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How Does Brexit Impact Your Marketing?

The Impact of Brexit on your Marketing

Brexit will have an enormous impact on UK businesses, which has sparked some panic over what will happen to the UK’s exports, imports, and growth.

The Confederation of British Industry (CBI), recently released an in-depth report, which expressed grave concerns over the impact of a no-deal Brexit on both the economy and businesses alike. And while there’s still a bit of uncertainty about what a potential deal or a no-deal Brexit could bring, there are factors which will change regardless.

For successful businesses, marketing is a pivotal component of their overall strategy. In this blog, we will analyse how Brexit will impact marketing for UK businesses, and what you can do to pre-empt any issues.

Adjusting Your Marketing Strategy

While lots of politicians have asserted that Brexit mean ‘business as usual’ across the UK, the reality seems to be quite different.

Econsultancy found that “just 10% of survey respondents stated that they have implemented a Brexit marketing strategy,” in Navigating Brexit, a guide intended marketers and HR professionals.

Failing to adjust your marketing strategy to any major event can have big consequences. And just because your competition isn’t doing so, doesn’t mean you should.

Having a contingency plan means your business will be properly prepared for what lies ahead, which can give you an edge over the competition. Understanding your supply chain is also critical. B2B businesses, for example, should investigate how Brexit will affect their major clients and distributors, as this could also indirectly affect them.

Be wary of polarisation

There are caveats attached to this. Adjusting your marketing strategy to Brexit doesn’t mean that your marketing should specifically mention Brexit. Let me explain.

As the issue is such a polarising one, explicit references to Brexit and ‘choosing sides’ should be avoided at all cost. Instead, the emphasis should be on preparation and understanding, not on picking sides and alienating potential clients and customers.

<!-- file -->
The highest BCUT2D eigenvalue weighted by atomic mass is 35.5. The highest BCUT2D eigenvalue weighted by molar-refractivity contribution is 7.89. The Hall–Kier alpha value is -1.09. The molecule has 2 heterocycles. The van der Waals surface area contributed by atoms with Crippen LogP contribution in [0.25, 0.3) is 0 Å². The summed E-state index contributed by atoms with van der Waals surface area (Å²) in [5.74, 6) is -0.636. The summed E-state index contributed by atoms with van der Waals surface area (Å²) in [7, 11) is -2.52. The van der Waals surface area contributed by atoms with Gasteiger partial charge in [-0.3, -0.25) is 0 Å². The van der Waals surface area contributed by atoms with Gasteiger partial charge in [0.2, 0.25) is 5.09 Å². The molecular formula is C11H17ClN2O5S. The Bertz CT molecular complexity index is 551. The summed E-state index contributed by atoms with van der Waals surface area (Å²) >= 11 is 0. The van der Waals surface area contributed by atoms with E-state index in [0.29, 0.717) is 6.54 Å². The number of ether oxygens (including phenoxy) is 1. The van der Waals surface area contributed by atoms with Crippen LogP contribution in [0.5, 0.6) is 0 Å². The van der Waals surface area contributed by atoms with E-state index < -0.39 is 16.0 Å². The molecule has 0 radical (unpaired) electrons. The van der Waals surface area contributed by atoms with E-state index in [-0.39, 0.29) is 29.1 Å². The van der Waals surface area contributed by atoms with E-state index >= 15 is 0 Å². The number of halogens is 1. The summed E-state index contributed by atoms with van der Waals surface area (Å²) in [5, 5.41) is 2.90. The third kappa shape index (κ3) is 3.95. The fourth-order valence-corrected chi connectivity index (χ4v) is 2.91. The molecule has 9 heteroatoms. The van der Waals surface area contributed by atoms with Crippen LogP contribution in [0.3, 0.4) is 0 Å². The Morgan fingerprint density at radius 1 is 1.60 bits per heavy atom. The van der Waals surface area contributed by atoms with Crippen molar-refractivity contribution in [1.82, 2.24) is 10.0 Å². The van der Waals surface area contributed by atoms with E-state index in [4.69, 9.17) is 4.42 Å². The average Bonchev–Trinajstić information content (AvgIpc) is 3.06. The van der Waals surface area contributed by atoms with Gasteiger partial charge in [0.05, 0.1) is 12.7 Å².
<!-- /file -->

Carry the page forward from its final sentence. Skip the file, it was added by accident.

How will Brexit affect your customers and clients?

Spend some time thinking about how Brexit will feel for the people you do business with. Put yourself in their shoes.

Do you anticipate a Brexit of opportunity or fear? Do you need to reassure any clients or adjust your tone?

This is especially relevant for agencies, but also for B2C businesses, as Brexit will most likely cause some shifts in consumer behaviour, which need to be addressed in your overall marketing strategy.

The impact of the pound on your marketing budget

The pound has been up and down since the Referendum result was announced a few years ago. And it still seems to be balancing precariously while we await what kind of deal (if any) gets struck with the EU.

Why does this matter?

Well, depending on what you spend your money on, this could have a significant impact on your operational costs. For example, if you use services like MailChimp, which bill in US dollars, this could have an impact if the pound was to drop unexpectedly after Brexit.

It may be manageable if it is just one or a few channels, but if a lot of costs are tied with foreign currencies, this could pose some issues if the pound takes a hit in value.

Another supply chain issue that could affect your business is VAT, which can affect consumer behaviour, particularly by EU consumers shopping in the UK.

To prepare, make sure to analyse all your marketing costs and how they could change.

Potential for new legislation

One of the main things that will change is the legislative framework, which has been treated a bit as an afterthought. This could influence compliance matters directly relating to marketing,  but it could also relate to consumer legislation, which could also impact overheads.

Keep in mind that changing legislation can raise compliance costs and muddle the waters a bit, which means marketing departments and businesses owners need to be aware of any changes.


While GDPR will remain law, there are other factors that will undoubtedly influence the free flow of data and information. This may impact the amount of data you can acquire but may also change some of the ways in which you can market to this data.

The lack of an already established data deal means that some UK businesses could lose the right to use their current data, especially if it was bought from an EU based data centre.

Chris Combemale, Group CEO of the Data and Marketing Association (DMA), asserted that “75% of the UK’s cross-border data flows are with the EU,” which helps to illustrate the full scope of data transfers between the EU and the UK.

The way forward

If you’re looking for advice on a Brexit-proof marketing strategy, get in touch with us directly to find out how we can help.

Also, let us know what kind of marketing preparations your business has undertaken to deal with Brexit? There are plenty more things to consider, so please leave a comment to let us know!